Put the kettle on, will you? We’ve a group of tired women here in paint-splattered overalls, all in dire need of a cuppa! In our previous blog on Camden Lesbian Centre & Black Lesbian Group (the UK’s first and only dedicated lesbian centre, FYI), we traced the collective’s early days and their search for a permanent home as they ran up against lesbophobia, institutional discrimination, and violent hostility from some members of the local community. Today, we’ll meet the women in happier circumstances as they collect the keys to their new premises at 54-56 Phoenix Road and begin fixing up the place and opening it up to the community.
Getting the builders in
Prior to finding a more permanent home of its own, CLC&BLG ran its operations out of a string of venues including members’ homes, a rented office space in nearby Chalk Farm, and existing women’s and community spaces such as Hampden Community Centre and London Women’s Centre (a once thriving hub of grassroots feminism, now largely forgotten). It must’ve been a great relief for the group, then, to sign off on a five-year lease in September 1986, and a great excitement to have a space to call their own.
Grant funding from Camden Council Women’s Committee, along with the funds raised by the local queer community through benefit bops like the one below, meant that CLC&BLG could invest in making their new home fit for their needs. During their search for a venue the group was in regular conversation with another feminist collective, Matrix Feminist Design Co-operative, who assisted them with surveying potential sites and offered technical and architectural advice. When CLC&BLG moved into Phoenix Road, Matrix workers completed a condition report and feasibility study to help the group figure out what they wanted from the space. How should the new Centre feel to its users, for instance? How were access needs factored into the building’s design? These questions formed part of Matrix’s collaborative, intersectional feminist approach to architecture.
Before work could begin, CLC&BLG needed to find a construction firm to take on the job. The group felt strongly that the project should be executed by women in construction – writing to a potential contractor, one member stated plainly:
We’d like to emphasise that we would prefer that the building work be carried out by women builders.
With this in mind, CLC&BLG initially approached the all-women Strawberry Builders Co-operative, although this apparently didn’t amount to much other than Strawberry hanging onto their spare key for much longer than was needed. The architectural plans for renovation and alterations were carried out by Support Community Building Design, another co-operative and (like Matrix) a Community Technical Aid Centre offering free or minimum-cost services to voluntary and community organisations. It appears Support also helped CLC&BLG to find a building contractor, a firm called Common Ownership Design and Construct (CODAC). While CODAC didn’t comprise an all-women team, they were a part of the same radical community architecture movement as Matrix and Strawberry, which had its roots in squatting; they would’ve therefore had similar politics to (likely even collaborated with) several contemporary feminist design co-operatives.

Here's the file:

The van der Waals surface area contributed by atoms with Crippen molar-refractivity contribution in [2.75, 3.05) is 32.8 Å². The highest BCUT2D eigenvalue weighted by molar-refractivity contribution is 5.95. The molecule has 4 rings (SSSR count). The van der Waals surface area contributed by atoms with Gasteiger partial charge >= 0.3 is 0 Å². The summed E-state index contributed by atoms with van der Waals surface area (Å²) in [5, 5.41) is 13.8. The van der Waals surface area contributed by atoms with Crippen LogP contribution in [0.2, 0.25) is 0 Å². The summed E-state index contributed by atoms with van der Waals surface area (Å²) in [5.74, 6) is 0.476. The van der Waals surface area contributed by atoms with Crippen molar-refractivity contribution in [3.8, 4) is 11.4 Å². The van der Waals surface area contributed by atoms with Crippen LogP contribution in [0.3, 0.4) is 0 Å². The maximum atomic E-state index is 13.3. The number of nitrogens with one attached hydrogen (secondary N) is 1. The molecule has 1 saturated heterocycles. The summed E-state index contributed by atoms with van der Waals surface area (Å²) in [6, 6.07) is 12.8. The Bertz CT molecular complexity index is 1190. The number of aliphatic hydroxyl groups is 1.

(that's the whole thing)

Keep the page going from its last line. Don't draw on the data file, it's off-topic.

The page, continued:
Although the building works were originally scheduled for completion in March 1987, lengthy delays on licensing and planning permissions meant that construction work began around this time. It would be more than six months until the Centre was complete and ready to open.
Cutting the tape
On Saturday 31 October 1987, Camden Lesbian Centre opened its doors to the public. The invitation was open to all lesbians, with food, drinks and a creche all provided free of charge. Recent GWL resident artist Ingrid Pollard was on hand with her camera to document the occasion, and her photographs capture the thriving community of women that would make the Centre their home in the coming years. Women give poetry readings, make new friends, hand out cups of tea and bottles of beer, with the Black Lesbian Group’s hand-stitched banner (a regular sight at protests and marches throughout the 1980s) providing the backdrop to many of these images. In one iconic photo, the writer and long-time friend of GWL Jackie Kay cuts the CLC&BLG ribbon with a giant labrys, a double-headed axe used by lesbian feminists as a symbol of strength and self-sufficiency. Journalists and creatives from feminist media outlets including Spare Rib, Outwrite and Shocking Pink! were there to celebrate and show their support, along with community leaders, Camden councillors, and the local press.
The opening of the new Centre marked a new chapter for CLC&BLG. Things at 54-56 Phoenix Road weren’t all plain sailing, but this new physical space gave them a platform from which to socialise and organise; having a meeting place enabled them to strengthen and grow the vast network of feminist, queer, anti-racist collectives of which they were a part. In our next blog, we’ll focus on some of the many, many groups that made the Centre their base and worked closely with CLC&BLG to build solidarity across difference.
About the author: Lucy Brownson (she/her) is an archivist and PhD candidate at the University of Sheffield. In her doctoral research, Lucy explores the history of archival practices at Chatsworth House through a feminist lens. She’s also an organiser of Sheffield Feminist Archive, a community archive documenting grassroots feminism in the Steel City. Lucy is undertaking a placement in the GWL archives from July-October 2021; you can keep up to date with her work on Twitter.